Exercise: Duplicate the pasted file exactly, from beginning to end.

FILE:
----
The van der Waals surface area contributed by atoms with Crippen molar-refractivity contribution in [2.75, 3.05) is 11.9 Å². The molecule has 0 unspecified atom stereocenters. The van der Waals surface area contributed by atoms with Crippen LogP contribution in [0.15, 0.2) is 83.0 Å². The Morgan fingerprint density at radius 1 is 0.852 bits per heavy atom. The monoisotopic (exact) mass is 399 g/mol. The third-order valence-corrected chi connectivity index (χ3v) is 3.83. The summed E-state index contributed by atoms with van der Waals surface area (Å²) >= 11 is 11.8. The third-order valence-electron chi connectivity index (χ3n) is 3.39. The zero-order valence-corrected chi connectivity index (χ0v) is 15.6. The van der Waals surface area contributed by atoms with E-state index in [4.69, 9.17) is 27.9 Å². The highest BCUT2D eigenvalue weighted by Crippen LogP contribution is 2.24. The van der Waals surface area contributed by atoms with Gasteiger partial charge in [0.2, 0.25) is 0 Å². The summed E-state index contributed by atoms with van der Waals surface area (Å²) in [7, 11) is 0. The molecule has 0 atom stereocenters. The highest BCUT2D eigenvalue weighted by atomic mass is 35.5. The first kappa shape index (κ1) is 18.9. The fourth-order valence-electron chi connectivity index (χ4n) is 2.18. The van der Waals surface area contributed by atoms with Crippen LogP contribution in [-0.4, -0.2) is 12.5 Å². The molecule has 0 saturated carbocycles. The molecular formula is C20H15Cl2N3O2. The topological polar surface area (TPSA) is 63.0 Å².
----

The van der Waals surface area contributed by atoms with Crippen molar-refractivity contribution in [2.75, 3.05) is 11.9 Å². The molecule has 0 unspecified atom stereocenters. The van der Waals surface area contributed by atoms with Crippen LogP contribution in [0.15, 0.2) is 83.0 Å². The Morgan fingerprint density at radius 1 is 0.852 bits per heavy atom. The monoisotopic (exact) mass is 399 g/mol. The third-order valence-corrected chi connectivity index (χ3v) is 3.83. The summed E-state index contributed by atoms with van der Waals surface area (Å²) >= 11 is 11.8. The third-order valence-electron chi connectivity index (χ3n) is 3.39. The zero-order valence-corrected chi connectivity index (χ0v) is 15.6. The van der Waals surface area contributed by atoms with E-state index in [4.69, 9.17) is 27.9 Å². The highest BCUT2D eigenvalue weighted by Crippen LogP contribution is 2.24. The van der Waals surface area contributed by atoms with Gasteiger partial charge in [0.2, 0.25) is 0 Å². The summed E-state index contributed by atoms with van der Waals surface area (Å²) in [7, 11) is 0. The molecule has 0 atom stereocenters. The highest BCUT2D eigenvalue weighted by atomic mass is 35.5. The first kappa shape index (κ1) is 18.9. The fourth-order valence-electron chi connectivity index (χ4n) is 2.18. The van der Waals surface area contributed by atoms with Crippen LogP contribution in [-0.4, -0.2) is 12.5 Å². The molecule has 0 saturated carbocycles. The molecular formula is C20H15Cl2N3O2. The topological polar surface area (TPSA) is 63.0 Å².